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Joe Bowen.Photo illustration The Globe and Mail. Source photo Bruce Bennett/Getty Images

Nearing the end of his 42nd season in the Toronto Maple Leafs broadcast booth, Joe Bowen has covered almost 50 per cent of the games in team history, mostly from his perch high above the ice. From the ceaseless drama of the Harold Ballard years in the 1980s to the Doug Gilmour-led teams of the early nineties that reached back-to-back semi-finals, through to today’s current crop, the 73-year-old has had the perfect vantage point.

“The two years that Dougie was here that pushed him into that kind of stratosphere was magical,” Bowen recollects on the team that came so close to reaching a first Stanley Cup final since 1967.

But the Sudbury septuagenarian has enjoyed a special pleasure this year, calling every one of Auston Matthews’s 63 markers, as the NHL’s goal-scoring leader continues to extend his single-season franchise record with seven games remaining in the regular season.

“I honestly don’t think that we appreciate him enough yet in this market and obviously winning the ultimate prize would put that over the top but watching him on a nightly basis is an absolute thrill and a treat,” he says.

Like the rest of Leafs Nation, Bowen is hopeful that the team can build on last year, when Toronto finally won a playoff series for the first time since 2004. However, having borne witness to every Leafs postseason since he began broadcasting on opening night at old Chicago Stadium in 1982, he knows the playoffs are always a crapshoot.

“I think this year’s team is built more for the postseason than certainly any of the other teams that have had this core involved,” he says. “I think we have seen them be the instigators of the physical play, certainly no backing down whatsoever. And I think that harbours well for this run.”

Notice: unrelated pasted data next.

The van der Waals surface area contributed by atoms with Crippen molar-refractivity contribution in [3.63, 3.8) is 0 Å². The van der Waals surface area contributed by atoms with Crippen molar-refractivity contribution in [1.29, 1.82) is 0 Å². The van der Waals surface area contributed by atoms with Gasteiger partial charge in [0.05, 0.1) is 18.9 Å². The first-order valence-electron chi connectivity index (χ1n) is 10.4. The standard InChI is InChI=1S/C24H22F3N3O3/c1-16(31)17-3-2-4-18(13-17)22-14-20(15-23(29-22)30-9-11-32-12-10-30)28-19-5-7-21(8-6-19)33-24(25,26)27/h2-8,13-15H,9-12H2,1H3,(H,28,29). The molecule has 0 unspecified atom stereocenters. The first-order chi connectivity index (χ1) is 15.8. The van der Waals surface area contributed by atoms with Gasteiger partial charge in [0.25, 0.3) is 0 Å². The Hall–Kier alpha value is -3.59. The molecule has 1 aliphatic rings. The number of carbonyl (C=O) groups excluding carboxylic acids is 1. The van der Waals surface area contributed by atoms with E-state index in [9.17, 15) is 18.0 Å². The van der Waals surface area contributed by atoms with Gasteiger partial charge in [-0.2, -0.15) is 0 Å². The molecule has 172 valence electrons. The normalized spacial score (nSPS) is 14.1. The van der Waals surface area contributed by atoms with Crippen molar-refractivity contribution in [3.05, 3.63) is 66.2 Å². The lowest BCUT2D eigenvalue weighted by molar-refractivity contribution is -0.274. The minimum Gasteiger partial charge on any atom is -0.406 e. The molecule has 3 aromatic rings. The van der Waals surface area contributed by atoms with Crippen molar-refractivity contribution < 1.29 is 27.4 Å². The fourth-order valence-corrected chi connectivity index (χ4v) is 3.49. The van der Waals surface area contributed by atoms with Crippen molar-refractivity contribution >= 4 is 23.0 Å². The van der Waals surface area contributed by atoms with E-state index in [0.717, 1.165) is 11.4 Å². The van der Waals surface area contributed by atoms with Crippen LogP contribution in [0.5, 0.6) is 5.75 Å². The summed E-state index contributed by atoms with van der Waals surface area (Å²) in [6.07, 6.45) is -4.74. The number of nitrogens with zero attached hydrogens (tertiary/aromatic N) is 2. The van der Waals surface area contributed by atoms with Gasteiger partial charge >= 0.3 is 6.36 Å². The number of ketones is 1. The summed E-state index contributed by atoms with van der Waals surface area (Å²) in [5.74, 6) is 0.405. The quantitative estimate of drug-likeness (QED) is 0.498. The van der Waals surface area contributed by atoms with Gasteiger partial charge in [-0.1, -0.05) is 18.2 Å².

Obviously you have a job that many young hockey fans and players throughout Canada would love to have, but what is your favourite occupation?

I’m a huge American history buff, particularly the American Civil War. So I would think that I would be either a professor of that at a university or a history teacher in high school.

It’s hard to be a history buff without being a reader. Do you have any favourite writers?

Shelby Foote. He was a tremendous historian. I don’t know if you’ve ever watched the documentary series that was on PBS about the Civil War, but he was the Southern-speaking man that was on there that had a great insight into all the stuff that went on. It was really quite exciting. He has a three-volume set that goes through the entire war that I’ve always enjoyed reading.

Which historical figure do you most identify with?

I got involved in this because my dad was very much into it. And he was of the opinion that Gen. John Stevens Bowen of the Confederacy was somehow related to us because when the Bowens came from Ireland, some went to South Carolina and others came to Canada. So that’s where I kind of got the bug. There’s a book written about this gentleman, which was quite interesting that I enjoyed. In fact, when I went to Vicksburg [in Mississippi) and had a guy take me through the battlefield at Vicksburg, I gave him a copy of the book and he had never read it, and we’ve become good friends through the course of that.

So is there any truth to that connection to General Bowen?

You know what, I could do it. I could go in and explore it. But if I found out that my dad was wrong, it would break my heart. I’m going to the grave like my dad believing it, and I’m just gonna leave it at that.

Where would you most like to live in the world?

If I had the choice to retire, I would probably go to South Bend, Ind. And the reason for that is the University of Notre Dame, which we are huge fans of, and I would love to be one of the older ushers, welcoming you to Notre Dame Stadium for a football game.

What is your greatest extravagance?